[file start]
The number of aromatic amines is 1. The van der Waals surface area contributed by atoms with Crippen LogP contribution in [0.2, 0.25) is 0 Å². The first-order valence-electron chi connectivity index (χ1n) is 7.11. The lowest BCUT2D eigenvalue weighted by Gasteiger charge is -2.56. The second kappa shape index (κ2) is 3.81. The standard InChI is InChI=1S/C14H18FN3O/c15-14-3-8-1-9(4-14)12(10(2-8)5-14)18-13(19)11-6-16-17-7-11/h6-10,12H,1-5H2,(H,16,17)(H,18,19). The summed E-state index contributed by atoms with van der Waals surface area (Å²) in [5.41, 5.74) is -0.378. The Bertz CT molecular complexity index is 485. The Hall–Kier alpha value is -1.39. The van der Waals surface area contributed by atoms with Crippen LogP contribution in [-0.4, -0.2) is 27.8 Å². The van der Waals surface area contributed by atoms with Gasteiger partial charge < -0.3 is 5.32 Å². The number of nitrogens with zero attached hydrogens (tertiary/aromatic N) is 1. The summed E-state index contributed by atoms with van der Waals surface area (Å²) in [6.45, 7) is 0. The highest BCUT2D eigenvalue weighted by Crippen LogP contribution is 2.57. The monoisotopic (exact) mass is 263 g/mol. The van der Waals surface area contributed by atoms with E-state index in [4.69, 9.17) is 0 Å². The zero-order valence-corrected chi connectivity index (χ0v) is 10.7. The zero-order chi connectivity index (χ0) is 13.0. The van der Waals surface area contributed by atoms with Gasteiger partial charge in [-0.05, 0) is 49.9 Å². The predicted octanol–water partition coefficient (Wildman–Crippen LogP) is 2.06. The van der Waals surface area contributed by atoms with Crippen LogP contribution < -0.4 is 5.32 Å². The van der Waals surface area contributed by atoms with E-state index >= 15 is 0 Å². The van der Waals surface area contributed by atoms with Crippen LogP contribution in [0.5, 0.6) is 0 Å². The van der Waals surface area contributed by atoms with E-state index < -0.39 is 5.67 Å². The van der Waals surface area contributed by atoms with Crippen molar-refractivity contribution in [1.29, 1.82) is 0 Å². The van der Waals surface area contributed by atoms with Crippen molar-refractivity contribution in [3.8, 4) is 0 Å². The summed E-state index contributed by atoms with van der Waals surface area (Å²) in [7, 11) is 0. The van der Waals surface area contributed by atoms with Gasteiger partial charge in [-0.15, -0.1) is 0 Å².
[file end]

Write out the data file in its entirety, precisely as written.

The number of aromatic amines is 1. The van der Waals surface area contributed by atoms with Crippen LogP contribution in [0.2, 0.25) is 0 Å². The first-order valence-electron chi connectivity index (χ1n) is 7.11. The lowest BCUT2D eigenvalue weighted by Gasteiger charge is -2.56. The second kappa shape index (κ2) is 3.81. The standard InChI is InChI=1S/C14H18FN3O/c15-14-3-8-1-9(4-14)12(10(2-8)5-14)18-13(19)11-6-16-17-7-11/h6-10,12H,1-5H2,(H,16,17)(H,18,19). The summed E-state index contributed by atoms with van der Waals surface area (Å²) in [5.41, 5.74) is -0.378. The Bertz CT molecular complexity index is 485. The Hall–Kier alpha value is -1.39. The van der Waals surface area contributed by atoms with Crippen LogP contribution in [-0.4, -0.2) is 27.8 Å². The van der Waals surface area contributed by atoms with Gasteiger partial charge < -0.3 is 5.32 Å². The number of nitrogens with zero attached hydrogens (tertiary/aromatic N) is 1. The summed E-state index contributed by atoms with van der Waals surface area (Å²) in [6.45, 7) is 0. The highest BCUT2D eigenvalue weighted by Crippen LogP contribution is 2.57. The monoisotopic (exact) mass is 263 g/mol. The van der Waals surface area contributed by atoms with E-state index in [4.69, 9.17) is 0 Å². The zero-order valence-corrected chi connectivity index (χ0v) is 10.7. The zero-order chi connectivity index (χ0) is 13.0. The van der Waals surface area contributed by atoms with Gasteiger partial charge in [-0.05, 0) is 49.9 Å². The predicted octanol–water partition coefficient (Wildman–Crippen LogP) is 2.06. The van der Waals surface area contributed by atoms with Crippen LogP contribution < -0.4 is 5.32 Å². The van der Waals surface area contributed by atoms with E-state index >= 15 is 0 Å². The van der Waals surface area contributed by atoms with Crippen LogP contribution in [0.5, 0.6) is 0 Å². The van der Waals surface area contributed by atoms with E-state index < -0.39 is 5.67 Å². The van der Waals surface area contributed by atoms with Crippen molar-refractivity contribution in [1.29, 1.82) is 0 Å². The van der Waals surface area contributed by atoms with Crippen molar-refractivity contribution in [3.8, 4) is 0 Å². The summed E-state index contributed by atoms with van der Waals surface area (Å²) in [7, 11) is 0. The van der Waals surface area contributed by atoms with Gasteiger partial charge in [-0.15, -0.1) is 0 Å².